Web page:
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It bears a 1953 copyright, but as you’ll see below it’s likely Monroe composed it in the late 1940’s. Interestingly, it was first recorded by the Stanley Brothers as the A-side of Rich-R-Tone 1055 in 1952.
“The Little Girl and the Dreadful Snake” continues to be a standard bluegrass cover, and is even represented by acts outside the genre. Monroe recorded a significant body of material thematically united by the concepts of dying, suffering, or abandoned children, including “I Was Left on the Street,” “Little Joe,” “Jimmy Brown the Newsboy,” “Put My Little Shoes Away” (and the nearly identical “Put My Rubber Doll Away”), and “There Was Nothing We Could Do.”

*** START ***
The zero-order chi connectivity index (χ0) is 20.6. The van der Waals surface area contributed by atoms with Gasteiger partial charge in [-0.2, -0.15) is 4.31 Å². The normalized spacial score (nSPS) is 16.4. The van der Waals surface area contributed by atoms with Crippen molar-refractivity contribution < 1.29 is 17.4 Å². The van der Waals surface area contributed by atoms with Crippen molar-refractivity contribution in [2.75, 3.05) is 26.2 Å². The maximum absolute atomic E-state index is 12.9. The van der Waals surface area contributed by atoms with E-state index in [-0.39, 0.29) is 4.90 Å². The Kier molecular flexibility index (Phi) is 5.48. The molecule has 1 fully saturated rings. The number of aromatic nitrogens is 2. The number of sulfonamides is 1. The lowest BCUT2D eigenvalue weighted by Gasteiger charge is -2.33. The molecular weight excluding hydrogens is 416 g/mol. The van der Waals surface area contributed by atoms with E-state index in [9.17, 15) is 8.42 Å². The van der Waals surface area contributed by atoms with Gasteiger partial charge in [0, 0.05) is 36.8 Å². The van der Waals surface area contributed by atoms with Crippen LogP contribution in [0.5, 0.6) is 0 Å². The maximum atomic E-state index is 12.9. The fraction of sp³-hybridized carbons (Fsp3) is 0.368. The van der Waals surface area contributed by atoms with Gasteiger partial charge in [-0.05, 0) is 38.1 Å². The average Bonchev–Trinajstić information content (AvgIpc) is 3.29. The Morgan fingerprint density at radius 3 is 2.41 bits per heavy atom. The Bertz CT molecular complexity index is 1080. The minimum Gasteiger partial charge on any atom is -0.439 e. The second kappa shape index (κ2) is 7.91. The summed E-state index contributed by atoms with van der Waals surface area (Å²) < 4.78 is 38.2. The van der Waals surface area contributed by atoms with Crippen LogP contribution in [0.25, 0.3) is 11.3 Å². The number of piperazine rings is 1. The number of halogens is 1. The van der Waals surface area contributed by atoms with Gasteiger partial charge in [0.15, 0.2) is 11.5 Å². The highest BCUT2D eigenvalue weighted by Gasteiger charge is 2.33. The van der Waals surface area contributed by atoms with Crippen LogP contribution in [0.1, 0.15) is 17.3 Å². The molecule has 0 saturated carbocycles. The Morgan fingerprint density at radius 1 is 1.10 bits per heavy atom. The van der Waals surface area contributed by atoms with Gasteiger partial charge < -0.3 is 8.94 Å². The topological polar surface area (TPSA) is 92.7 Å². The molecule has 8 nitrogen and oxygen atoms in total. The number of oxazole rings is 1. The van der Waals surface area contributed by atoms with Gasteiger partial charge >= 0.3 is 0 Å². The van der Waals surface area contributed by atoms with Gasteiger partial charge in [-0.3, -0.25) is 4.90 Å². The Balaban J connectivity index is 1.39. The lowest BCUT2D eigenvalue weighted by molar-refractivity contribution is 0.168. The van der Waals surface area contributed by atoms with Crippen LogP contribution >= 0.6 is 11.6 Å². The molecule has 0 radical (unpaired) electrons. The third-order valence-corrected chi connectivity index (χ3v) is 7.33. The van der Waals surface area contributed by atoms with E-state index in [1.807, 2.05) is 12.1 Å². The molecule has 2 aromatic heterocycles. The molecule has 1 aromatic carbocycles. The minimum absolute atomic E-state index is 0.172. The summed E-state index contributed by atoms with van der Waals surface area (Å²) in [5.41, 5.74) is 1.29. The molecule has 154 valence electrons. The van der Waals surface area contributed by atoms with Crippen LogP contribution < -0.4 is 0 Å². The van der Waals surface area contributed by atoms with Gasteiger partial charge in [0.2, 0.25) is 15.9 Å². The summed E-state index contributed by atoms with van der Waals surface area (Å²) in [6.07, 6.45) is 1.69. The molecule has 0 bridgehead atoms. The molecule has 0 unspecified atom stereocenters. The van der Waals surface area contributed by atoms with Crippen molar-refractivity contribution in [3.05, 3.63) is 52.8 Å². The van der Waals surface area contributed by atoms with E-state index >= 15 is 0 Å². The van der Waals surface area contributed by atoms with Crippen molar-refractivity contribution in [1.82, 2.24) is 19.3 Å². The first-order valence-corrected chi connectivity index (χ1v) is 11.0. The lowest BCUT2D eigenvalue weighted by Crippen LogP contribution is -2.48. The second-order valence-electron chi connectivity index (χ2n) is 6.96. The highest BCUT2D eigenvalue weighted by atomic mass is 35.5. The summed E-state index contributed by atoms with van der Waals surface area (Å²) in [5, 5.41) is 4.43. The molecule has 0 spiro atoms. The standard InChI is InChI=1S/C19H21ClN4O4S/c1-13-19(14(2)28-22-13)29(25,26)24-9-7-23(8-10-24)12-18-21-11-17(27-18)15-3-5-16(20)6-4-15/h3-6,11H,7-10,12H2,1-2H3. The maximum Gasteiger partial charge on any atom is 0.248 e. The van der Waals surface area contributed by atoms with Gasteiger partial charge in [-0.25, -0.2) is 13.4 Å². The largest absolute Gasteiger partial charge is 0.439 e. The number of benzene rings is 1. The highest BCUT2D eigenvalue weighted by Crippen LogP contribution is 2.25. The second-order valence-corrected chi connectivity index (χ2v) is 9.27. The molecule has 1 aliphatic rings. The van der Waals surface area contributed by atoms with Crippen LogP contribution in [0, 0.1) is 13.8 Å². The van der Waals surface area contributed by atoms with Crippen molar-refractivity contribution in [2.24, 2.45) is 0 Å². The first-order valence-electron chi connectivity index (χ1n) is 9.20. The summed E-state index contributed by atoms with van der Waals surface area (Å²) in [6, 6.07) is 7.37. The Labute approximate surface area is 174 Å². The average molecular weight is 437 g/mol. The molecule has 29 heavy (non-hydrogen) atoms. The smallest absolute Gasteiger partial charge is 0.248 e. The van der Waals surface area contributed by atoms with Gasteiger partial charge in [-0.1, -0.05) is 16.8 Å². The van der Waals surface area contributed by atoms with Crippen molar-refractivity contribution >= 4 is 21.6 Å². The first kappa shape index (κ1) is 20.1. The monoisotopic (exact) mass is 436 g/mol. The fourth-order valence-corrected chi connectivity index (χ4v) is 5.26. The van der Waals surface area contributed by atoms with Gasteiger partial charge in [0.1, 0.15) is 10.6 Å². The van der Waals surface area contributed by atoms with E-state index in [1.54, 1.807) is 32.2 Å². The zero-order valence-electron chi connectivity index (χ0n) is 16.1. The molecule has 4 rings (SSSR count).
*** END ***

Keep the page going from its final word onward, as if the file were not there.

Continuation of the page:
Abandonment and childhood suffering were huge psychological issues for Bill Monroe. His attempts to relieve his own lingering childhood pain were reflected in his kindnesses to youngsters, his habit of adopting animals, and in his beautiful although disquieting songs about dying or neglected children.